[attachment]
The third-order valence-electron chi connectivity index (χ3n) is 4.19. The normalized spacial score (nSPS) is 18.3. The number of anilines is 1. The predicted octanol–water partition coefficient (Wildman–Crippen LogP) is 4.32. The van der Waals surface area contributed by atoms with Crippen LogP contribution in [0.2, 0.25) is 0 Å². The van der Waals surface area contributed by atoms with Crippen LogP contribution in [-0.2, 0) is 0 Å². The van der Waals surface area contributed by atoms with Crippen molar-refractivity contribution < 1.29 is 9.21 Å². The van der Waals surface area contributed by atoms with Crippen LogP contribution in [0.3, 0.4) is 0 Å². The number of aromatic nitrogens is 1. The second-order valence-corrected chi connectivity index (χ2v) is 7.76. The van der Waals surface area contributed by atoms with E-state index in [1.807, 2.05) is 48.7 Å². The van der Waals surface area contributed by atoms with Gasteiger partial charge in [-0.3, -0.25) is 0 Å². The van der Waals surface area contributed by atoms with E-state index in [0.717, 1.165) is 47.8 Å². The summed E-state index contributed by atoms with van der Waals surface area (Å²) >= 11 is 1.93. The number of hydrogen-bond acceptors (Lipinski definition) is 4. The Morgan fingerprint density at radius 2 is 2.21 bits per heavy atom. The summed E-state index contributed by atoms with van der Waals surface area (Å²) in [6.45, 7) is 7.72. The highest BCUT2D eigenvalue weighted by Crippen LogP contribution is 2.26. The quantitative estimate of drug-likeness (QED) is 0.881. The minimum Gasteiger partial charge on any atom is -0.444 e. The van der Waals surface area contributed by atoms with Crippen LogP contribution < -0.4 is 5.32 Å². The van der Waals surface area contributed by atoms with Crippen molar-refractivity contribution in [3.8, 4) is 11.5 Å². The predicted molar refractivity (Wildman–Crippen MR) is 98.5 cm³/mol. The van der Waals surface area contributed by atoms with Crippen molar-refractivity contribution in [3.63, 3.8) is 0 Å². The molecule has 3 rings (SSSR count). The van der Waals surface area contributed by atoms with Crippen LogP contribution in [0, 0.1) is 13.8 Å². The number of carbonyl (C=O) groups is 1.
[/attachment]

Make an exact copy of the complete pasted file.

The third-order valence-electron chi connectivity index (χ3n) is 4.19. The normalized spacial score (nSPS) is 18.3. The number of anilines is 1. The predicted octanol–water partition coefficient (Wildman–Crippen LogP) is 4.32. The van der Waals surface area contributed by atoms with Crippen LogP contribution in [0.2, 0.25) is 0 Å². The van der Waals surface area contributed by atoms with Crippen LogP contribution in [-0.2, 0) is 0 Å². The van der Waals surface area contributed by atoms with Crippen molar-refractivity contribution < 1.29 is 9.21 Å². The van der Waals surface area contributed by atoms with Crippen LogP contribution in [0.3, 0.4) is 0 Å². The number of aromatic nitrogens is 1. The second-order valence-corrected chi connectivity index (χ2v) is 7.76. The van der Waals surface area contributed by atoms with E-state index in [1.807, 2.05) is 48.7 Å². The van der Waals surface area contributed by atoms with Gasteiger partial charge in [-0.3, -0.25) is 0 Å². The van der Waals surface area contributed by atoms with E-state index in [0.717, 1.165) is 47.8 Å². The summed E-state index contributed by atoms with van der Waals surface area (Å²) >= 11 is 1.93. The number of hydrogen-bond acceptors (Lipinski definition) is 4. The Morgan fingerprint density at radius 2 is 2.21 bits per heavy atom. The summed E-state index contributed by atoms with van der Waals surface area (Å²) in [6.45, 7) is 7.72. The highest BCUT2D eigenvalue weighted by Crippen LogP contribution is 2.26. The quantitative estimate of drug-likeness (QED) is 0.881. The minimum Gasteiger partial charge on any atom is -0.444 e. The van der Waals surface area contributed by atoms with Crippen LogP contribution < -0.4 is 5.32 Å². The van der Waals surface area contributed by atoms with Crippen molar-refractivity contribution in [3.8, 4) is 11.5 Å². The predicted molar refractivity (Wildman–Crippen MR) is 98.5 cm³/mol. The van der Waals surface area contributed by atoms with Crippen molar-refractivity contribution in [3.63, 3.8) is 0 Å². The molecule has 3 rings (SSSR count). The van der Waals surface area contributed by atoms with Crippen LogP contribution in [0, 0.1) is 13.8 Å². The number of carbonyl (C=O) groups is 1.